The fluid flow switching means may include the first and second expansion devices, which prevent the flow of fluid to establish the heating loop and the air conditioning loop respectively.
The said second external medium is preferably a stream of air which is intended to be delivered into the space to be air conditioned. Preferably, the evaporator and the second heat exchanger are disposed in series in that order in the path of the flow of air.
A heat source external to the refrigerant fluid circuit is disposed in the path of the stream of air downstream of the evaporator, and if necessary downstream of the second heat exchanger.
Means may be provided for varying the thermal power transmitted from the heating loop to the second external medium. These means for varying thermal power are preferably adapted for the purpose of adjusting the first expansion device and/or the second expansion device. The means for varying the thermal power may constitute means for varying the capacity or the speed of the compressor.
In some embodiments of the invention, a reservoir is disposed in the air conditioning loop upstream of the compressor.
The various features and advantages of the invention will appear more clearly on a reading of the following detailed description of some preferred embodiments of the invention, which are given by way of non-limiting example only and with reference to the accompanying drawings, in which those elements which are identical or similar to each other are designated in all the Figures by the same reference numerals.
FIGS. 1 to 4 of the drawings are diagrammatic representations, simplified where appropriate, showing four different versions of an air conditioning apparatus for the cabin of a motor vehicle, in accordance with the invention. FIGS. 1 to 4 show, respectively, a first, a second, a third and a fourth embodiment of the invention, by way of example.
In the present description, the expression “air conditioning apparatus” means an apparatus which enables the temperature in a space (such as the cabin of a vehicle) to be regulated, either by removing heat from that space or by putting heat into the space, according to the requirements of the user. Similarly, the expressions “air conditioning loop” and “heating loop” are used in this description to refer to loops of the air conditioning circuitry in which, respectively, the refrigerant fluid flows in order to cool the above mentioned space and to heat the space.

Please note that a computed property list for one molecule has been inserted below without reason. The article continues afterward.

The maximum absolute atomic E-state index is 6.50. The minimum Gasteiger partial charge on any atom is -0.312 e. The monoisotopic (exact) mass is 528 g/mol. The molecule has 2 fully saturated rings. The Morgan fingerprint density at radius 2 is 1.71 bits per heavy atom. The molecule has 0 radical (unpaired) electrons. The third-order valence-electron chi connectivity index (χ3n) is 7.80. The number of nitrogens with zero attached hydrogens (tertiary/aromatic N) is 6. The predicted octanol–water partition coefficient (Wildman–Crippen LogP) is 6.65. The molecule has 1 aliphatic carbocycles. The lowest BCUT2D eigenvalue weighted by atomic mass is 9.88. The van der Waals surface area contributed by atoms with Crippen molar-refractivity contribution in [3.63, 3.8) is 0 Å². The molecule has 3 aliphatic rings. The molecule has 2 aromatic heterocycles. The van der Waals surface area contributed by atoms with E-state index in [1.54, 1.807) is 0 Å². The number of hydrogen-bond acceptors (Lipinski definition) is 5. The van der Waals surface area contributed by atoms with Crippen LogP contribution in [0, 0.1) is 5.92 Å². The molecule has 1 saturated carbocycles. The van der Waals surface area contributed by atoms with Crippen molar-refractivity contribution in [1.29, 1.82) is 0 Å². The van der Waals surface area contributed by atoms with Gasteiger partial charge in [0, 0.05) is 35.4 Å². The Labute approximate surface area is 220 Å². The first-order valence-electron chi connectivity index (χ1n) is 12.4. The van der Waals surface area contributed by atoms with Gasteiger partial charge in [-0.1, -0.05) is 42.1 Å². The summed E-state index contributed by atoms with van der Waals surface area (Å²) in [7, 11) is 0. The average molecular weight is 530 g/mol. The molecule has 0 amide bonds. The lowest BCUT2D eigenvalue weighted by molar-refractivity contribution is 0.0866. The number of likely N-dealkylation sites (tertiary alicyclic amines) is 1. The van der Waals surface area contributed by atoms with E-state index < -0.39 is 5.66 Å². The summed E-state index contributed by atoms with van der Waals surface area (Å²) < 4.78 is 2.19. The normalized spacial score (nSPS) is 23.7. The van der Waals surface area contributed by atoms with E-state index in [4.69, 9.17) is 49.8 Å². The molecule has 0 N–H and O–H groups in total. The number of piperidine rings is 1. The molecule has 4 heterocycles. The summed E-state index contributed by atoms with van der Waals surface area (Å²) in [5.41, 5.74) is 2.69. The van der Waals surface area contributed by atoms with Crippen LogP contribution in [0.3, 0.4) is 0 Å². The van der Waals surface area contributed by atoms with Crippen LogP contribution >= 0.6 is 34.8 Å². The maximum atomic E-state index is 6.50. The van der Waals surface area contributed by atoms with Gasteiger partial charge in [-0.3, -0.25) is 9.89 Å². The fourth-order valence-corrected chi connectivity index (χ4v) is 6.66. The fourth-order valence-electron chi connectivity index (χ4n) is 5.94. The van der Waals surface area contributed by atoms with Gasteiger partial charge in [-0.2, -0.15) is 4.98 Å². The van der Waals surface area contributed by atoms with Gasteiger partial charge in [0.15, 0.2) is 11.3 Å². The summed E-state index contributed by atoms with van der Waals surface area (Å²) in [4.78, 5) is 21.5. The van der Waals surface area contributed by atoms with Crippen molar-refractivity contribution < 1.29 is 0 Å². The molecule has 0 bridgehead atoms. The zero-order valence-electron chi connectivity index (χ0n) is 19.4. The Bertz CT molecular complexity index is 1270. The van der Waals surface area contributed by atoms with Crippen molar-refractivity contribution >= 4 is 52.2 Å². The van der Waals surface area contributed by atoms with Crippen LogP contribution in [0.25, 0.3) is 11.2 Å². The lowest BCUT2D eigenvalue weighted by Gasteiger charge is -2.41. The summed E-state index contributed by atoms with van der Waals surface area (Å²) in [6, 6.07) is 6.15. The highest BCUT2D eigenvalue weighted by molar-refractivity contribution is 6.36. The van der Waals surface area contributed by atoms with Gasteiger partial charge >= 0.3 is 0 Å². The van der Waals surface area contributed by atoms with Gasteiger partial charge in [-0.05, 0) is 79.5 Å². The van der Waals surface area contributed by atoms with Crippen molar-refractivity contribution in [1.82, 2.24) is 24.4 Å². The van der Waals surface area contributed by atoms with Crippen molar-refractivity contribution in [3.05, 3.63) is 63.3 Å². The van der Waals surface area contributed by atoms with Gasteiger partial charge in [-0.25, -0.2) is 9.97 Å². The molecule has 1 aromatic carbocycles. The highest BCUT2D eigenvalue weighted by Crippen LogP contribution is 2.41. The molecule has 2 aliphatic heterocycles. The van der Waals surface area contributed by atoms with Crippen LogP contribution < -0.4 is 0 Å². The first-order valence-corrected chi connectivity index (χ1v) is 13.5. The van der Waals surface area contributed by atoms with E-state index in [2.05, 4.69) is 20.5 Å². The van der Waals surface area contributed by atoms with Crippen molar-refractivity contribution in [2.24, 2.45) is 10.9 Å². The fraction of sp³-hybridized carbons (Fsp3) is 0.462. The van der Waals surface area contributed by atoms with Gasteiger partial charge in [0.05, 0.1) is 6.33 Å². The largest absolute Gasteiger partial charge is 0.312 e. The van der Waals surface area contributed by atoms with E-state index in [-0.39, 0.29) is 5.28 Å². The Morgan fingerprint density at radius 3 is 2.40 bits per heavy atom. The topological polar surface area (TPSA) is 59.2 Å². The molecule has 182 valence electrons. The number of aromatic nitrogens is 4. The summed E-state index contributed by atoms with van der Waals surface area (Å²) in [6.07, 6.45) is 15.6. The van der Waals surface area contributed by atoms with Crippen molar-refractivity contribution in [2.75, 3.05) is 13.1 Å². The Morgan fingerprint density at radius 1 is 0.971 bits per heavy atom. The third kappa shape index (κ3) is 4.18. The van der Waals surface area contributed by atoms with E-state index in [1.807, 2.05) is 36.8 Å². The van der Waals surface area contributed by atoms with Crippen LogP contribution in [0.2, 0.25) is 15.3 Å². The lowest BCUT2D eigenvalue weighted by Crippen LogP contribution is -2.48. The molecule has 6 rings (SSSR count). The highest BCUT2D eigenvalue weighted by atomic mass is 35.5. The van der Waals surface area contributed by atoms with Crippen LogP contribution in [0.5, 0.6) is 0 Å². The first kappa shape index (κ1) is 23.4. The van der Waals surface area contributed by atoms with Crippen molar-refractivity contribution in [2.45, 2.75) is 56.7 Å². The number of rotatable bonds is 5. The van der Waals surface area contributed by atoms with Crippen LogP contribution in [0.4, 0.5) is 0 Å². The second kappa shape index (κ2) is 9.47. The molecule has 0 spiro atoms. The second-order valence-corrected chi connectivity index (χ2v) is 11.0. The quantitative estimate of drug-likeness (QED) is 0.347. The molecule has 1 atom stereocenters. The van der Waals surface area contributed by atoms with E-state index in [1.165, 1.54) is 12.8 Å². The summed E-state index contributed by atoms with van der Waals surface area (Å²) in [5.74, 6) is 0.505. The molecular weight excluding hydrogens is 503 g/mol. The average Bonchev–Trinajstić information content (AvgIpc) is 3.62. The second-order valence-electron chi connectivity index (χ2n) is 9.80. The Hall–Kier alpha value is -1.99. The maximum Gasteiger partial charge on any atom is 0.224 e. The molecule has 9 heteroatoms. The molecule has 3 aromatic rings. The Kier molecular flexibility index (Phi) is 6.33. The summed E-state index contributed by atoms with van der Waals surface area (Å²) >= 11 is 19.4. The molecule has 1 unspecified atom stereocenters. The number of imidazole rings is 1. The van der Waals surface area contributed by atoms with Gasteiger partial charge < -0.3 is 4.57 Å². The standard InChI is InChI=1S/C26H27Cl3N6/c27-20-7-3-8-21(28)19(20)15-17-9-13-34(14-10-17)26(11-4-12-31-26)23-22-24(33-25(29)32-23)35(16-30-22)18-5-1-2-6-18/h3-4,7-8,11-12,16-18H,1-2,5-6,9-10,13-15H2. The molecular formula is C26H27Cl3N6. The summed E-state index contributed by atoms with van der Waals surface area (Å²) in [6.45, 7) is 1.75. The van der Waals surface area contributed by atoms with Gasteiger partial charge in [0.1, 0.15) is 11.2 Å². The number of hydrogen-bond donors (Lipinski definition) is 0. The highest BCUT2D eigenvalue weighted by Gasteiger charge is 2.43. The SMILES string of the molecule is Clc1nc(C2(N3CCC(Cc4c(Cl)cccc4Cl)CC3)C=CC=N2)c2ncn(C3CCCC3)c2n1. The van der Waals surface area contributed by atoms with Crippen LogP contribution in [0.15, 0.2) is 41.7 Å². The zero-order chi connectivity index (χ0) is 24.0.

In each of the four versions shown in the drawings, the apparatus comprises a refrigerant fluid circuit which includes an air conditioning loop, together with at least one bypass branch which enables a heating loop to be formed. This circuit is arranged to enable the pressure of a refrigerant fluid, preferably carbon dioxide, to vary on either side of the critical pressure.
A brief description will first be given of the air conditioning loop, which is practically identical in the four versions shown in the drawings, and which is known. This loop comprises a compressor 4, which in the examples shown is of a variable output type, though it will of course be understood that the compressor need not be of a variable output type. The compressor 4 is followed in the loop by an oil separator 5, from which oil is delivered to the compressor through a feedback line 6 which includes an expansion device 7 for reducing fluid pressure. A heat exchanger 8 enables some of the heat produced by the refrigerant fluid during its compression in the compressor 4 to be transferred to a stream of air F1.